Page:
CHICAGO -- While most of the attention around the Cubs has been on Kris Bryant, with some prognosticators picking the third baseman to win the National League Rookie of the Year Award before his first big league at-bat, the best rookie in the NL may already be on the team.
Jorge Soler ranks among the NL rookie leaders in several offensive categories, including batting average (.310), home runs (two), RBIs (seven), on-base percentage (.382), and he has already made opponents think twice about running on him when he's patrolling right field.
Soler, who turned 23 in February, has batted either second or third in manager Joe Maddon's lineup, and he leads the team in RBIs. His two home runs came in the same game on Monday against the Reds, which is when the Cuban outfielder was pushed out of the dugout by teammates for his first curtain call.
"Why is he so successful at the plate? That's why he's really good in the two-hole -- he becomes very dangerous -- because of his ability to look over a pitch," Maddon said. "You get a guy in the two-hole to look over a pitch, and you get two leadoff hitters in front of him, it becomes three. Now, if you don't want to pitch to [Soler], fine, then you've got [No.] 3, 4 showing up and he's on base.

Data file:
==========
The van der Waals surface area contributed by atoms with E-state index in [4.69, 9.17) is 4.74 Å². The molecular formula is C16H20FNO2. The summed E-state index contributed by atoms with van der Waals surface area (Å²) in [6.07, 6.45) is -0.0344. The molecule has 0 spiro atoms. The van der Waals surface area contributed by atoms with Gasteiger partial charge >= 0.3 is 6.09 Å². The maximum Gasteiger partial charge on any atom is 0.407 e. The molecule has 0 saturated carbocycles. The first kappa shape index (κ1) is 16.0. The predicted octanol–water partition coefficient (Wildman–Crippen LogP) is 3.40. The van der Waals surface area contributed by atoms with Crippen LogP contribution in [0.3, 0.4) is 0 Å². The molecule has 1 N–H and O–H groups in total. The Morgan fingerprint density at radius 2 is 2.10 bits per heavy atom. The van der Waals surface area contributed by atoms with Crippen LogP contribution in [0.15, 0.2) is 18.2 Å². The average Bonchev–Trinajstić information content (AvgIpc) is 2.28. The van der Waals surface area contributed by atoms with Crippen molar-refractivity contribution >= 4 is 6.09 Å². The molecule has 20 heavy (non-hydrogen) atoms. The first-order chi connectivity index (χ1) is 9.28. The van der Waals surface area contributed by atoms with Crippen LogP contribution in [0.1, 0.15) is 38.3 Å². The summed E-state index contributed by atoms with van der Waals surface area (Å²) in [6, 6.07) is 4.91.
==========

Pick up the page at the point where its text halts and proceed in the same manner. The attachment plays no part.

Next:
"He really understands what he's doing at the plate for an inexperienced Major League player," Maddon said. "He has a great feel at the plate."
Maddon has noticed that if a call goes against Soler, he'll look a little annoyed. The reason is, Soler knows his strike zone. Cubs hitting coach John Mallee sees that as well.
"As a young kid, he gets excited, and sometimes he really wants to hit so bad that he may expand [his strike zone]," Mallee said. "But I've noticed that you throw him a certain pitch, and he chases it, he doesn't go after it again in the course of an at-bat. That's what impresses me the most about him. He may swing at a slider in the dirt, but you probably won't see him do it again."
Soler is what Mallee likes to call a "selective aggressive hitter," as he is able to wait for his pitch. Having such instincts at a young age with so little experience is amazing, Mallee said.
Last season, Soler belted three home runs in his first three big league games, and he finished with five, batting .292 in 24 games. In his first 30 career games, Soler totaled 26 RBIs, the most for any Cubs player since Bob Speake drove in 26 in his first 30 games in 1955. He's also 4-for-5 against left-handed pitchers this season, although both of his home runs came off righties.
What teammate Starlin Castro likes the most about Soler is how he pays attention. During the just-completed Reds series, Castro told Soler to forget about the fastball, saying he wasn't going to see many. In the three games, Soler went 5-for-11 with two home runs and five RBIs.
"He listens good," Castro said. "He's awesome."
Good enough to win the NL Rookie of the Year Award? If so, Soler -- who is called "George" by his teammates -- would be the first Cubs player to do so since Geovany Soto in 2008.
"He has a wonderful approach for a young man, and that's why he's hitting so well," Maddon said. "Everybody wants to talk physical mechanics. ... He's up there, thinking it through."